Baggage Car 462 Springfield, Missouri (Mike Condren).
Location is Springfield, Missouri.
SLSF 462 is a converted former coach troop sleeper built during World War II. After the war the government owned 1,200 coach sleepers and 400 similar design troop kitchen cars. The War Department retired many of the cars from 1947 – 1950 and sold them to American railroads. The Frisco purchased 15 former troop sleepers. Two were converted into working baggage cars (SLSF 450-451) and thirteen were converted into storage baggage cars (SLSF 452-464). As seen in this view SLSF 462 is considered a standard box car (note the lettering designation XM).
Photograph was taken at the West Shops at Springfield/Kansas Avenue/West Yard. The building in the background is the old paint shop at the extreme southwest corner of the larger shops complex. The west shops complex was originally constructed 1907-1909. The storage baggage box car is sitting a track immediately west of the old paint shop. Above the car door is the northwest corner of the old paint shop.
Near the yellow posts protecting the fire hydrant is the southwest corner of the concrete wall of the 80’ x 1,338’ transfer table pit. There were two 80’ single track transfer tables that traversed east and west within the pit. They serviced the shops on the north and south sides. The transfer tables were accessed from the north by tracks from Benwood Yard and the Clinton Subdivision main. Access tracks were at the extreme east and west ends of the pit and there were two tracks located between the main erecting and coach shop buildings. Note in this view the west transfer table is aligned with the track with the storage baggage box car. Visible on the transfer table is a handrail and just behind is one of its track’s wheels.
Progressing east to west on the north side of the transfer table pit is the 173’ x 566’ main system machine and erecting shop for locomotives. It had 25 tracks on a north-south axis and contained 107,171 square feet of shops area. It stood 40’ tall and had three longitudinal raised skylights. Next was a series of garden holding or storage tracks. Then came the 208’ x 376’, 32’ tall, 77,460 square feet, 11 track, coach or passenger car shop.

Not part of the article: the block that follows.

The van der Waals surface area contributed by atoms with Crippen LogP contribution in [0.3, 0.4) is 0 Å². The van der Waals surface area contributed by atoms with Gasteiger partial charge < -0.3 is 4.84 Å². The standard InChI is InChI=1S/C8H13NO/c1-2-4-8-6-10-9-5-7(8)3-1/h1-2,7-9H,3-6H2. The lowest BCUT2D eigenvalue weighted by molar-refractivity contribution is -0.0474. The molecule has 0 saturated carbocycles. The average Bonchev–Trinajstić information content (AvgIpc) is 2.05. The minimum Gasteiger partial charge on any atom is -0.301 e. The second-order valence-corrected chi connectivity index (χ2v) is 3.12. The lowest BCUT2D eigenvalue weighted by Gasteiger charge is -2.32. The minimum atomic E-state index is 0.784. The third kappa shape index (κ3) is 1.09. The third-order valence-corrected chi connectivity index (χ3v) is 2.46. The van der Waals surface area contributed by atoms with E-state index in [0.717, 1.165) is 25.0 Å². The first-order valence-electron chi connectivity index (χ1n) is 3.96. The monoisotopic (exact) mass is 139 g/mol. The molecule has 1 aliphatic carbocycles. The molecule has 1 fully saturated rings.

Progressing east to west on the south side of the transfer table pit is a 115’ x 415’, 46’ tall, 18 track, boiler, tank and tender shop. Next was a small 12’x 40’ single story frame locker and wash room. Then came an additional single story wood frame tank shop. This L-shaped building measured 60’ x 200’ x 80’ and stood 30’ tall. Next was a 10’ x 25’ wood frame bulk paint storage warehouse building. At the far southwest corner stood the 183’, x 184’, 23’ tall, 8 track, sawtooth roof, paint shop building.
On the east end of the complex, but not served by the transfer tables, were from north to south the 102’ x 245’ forge shop, the 60’ x 161’ company stores department and the shops complex 118’ x 161’ power house building with a 217’ tall smokestack. These buildings were serviced by tracks from the east.
Adjacent to the east was a 100,000 gallon, 150’ tall, metal water tower, a pump house, several wells and a concrete underground water storage tank. An outdoor overhead crane way, locker/wash rooms, various lumber, battery, material, sand, pipe storage warehouses, and several fire hose reel cart buildings rounded out the shops complex.
View is looking southeast.
Special thanks to Mark Davidson.